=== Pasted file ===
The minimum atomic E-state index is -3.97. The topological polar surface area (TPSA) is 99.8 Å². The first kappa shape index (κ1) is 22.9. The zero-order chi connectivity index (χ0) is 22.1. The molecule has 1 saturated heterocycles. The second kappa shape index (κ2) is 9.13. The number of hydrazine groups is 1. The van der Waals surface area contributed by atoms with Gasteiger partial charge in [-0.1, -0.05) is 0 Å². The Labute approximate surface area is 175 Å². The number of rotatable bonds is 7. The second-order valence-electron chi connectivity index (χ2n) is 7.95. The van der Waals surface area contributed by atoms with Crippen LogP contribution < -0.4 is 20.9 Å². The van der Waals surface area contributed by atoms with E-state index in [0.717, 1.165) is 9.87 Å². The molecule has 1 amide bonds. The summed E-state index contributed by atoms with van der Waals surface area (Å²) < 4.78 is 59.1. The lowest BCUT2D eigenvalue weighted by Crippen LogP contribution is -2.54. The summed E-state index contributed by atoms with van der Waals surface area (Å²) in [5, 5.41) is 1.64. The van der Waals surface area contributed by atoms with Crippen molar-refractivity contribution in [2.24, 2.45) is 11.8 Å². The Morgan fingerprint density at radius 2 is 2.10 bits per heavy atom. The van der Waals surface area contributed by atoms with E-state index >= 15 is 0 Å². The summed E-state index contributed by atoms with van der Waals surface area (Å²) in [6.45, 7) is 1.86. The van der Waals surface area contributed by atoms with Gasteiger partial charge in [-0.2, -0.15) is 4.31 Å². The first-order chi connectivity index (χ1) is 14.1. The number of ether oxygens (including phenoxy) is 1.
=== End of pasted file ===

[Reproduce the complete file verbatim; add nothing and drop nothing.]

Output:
The minimum atomic E-state index is -3.97. The topological polar surface area (TPSA) is 99.8 Å². The first kappa shape index (κ1) is 22.9. The zero-order chi connectivity index (χ0) is 22.1. The molecule has 1 saturated heterocycles. The second kappa shape index (κ2) is 9.13. The number of hydrazine groups is 1. The van der Waals surface area contributed by atoms with Gasteiger partial charge in [-0.1, -0.05) is 0 Å². The Labute approximate surface area is 175 Å². The number of rotatable bonds is 7. The second-order valence-electron chi connectivity index (χ2n) is 7.95. The van der Waals surface area contributed by atoms with Crippen LogP contribution < -0.4 is 20.9 Å². The van der Waals surface area contributed by atoms with E-state index in [0.717, 1.165) is 9.87 Å². The molecule has 1 amide bonds. The summed E-state index contributed by atoms with van der Waals surface area (Å²) < 4.78 is 59.1. The lowest BCUT2D eigenvalue weighted by Crippen LogP contribution is -2.54. The summed E-state index contributed by atoms with van der Waals surface area (Å²) in [5, 5.41) is 1.64. The van der Waals surface area contributed by atoms with Crippen molar-refractivity contribution in [2.24, 2.45) is 11.8 Å². The Morgan fingerprint density at radius 2 is 2.10 bits per heavy atom. The van der Waals surface area contributed by atoms with E-state index >= 15 is 0 Å². The summed E-state index contributed by atoms with van der Waals surface area (Å²) in [6.45, 7) is 1.86. The van der Waals surface area contributed by atoms with Gasteiger partial charge in [-0.2, -0.15) is 4.31 Å². The first-order chi connectivity index (χ1) is 14.1. The number of ether oxygens (including phenoxy) is 1.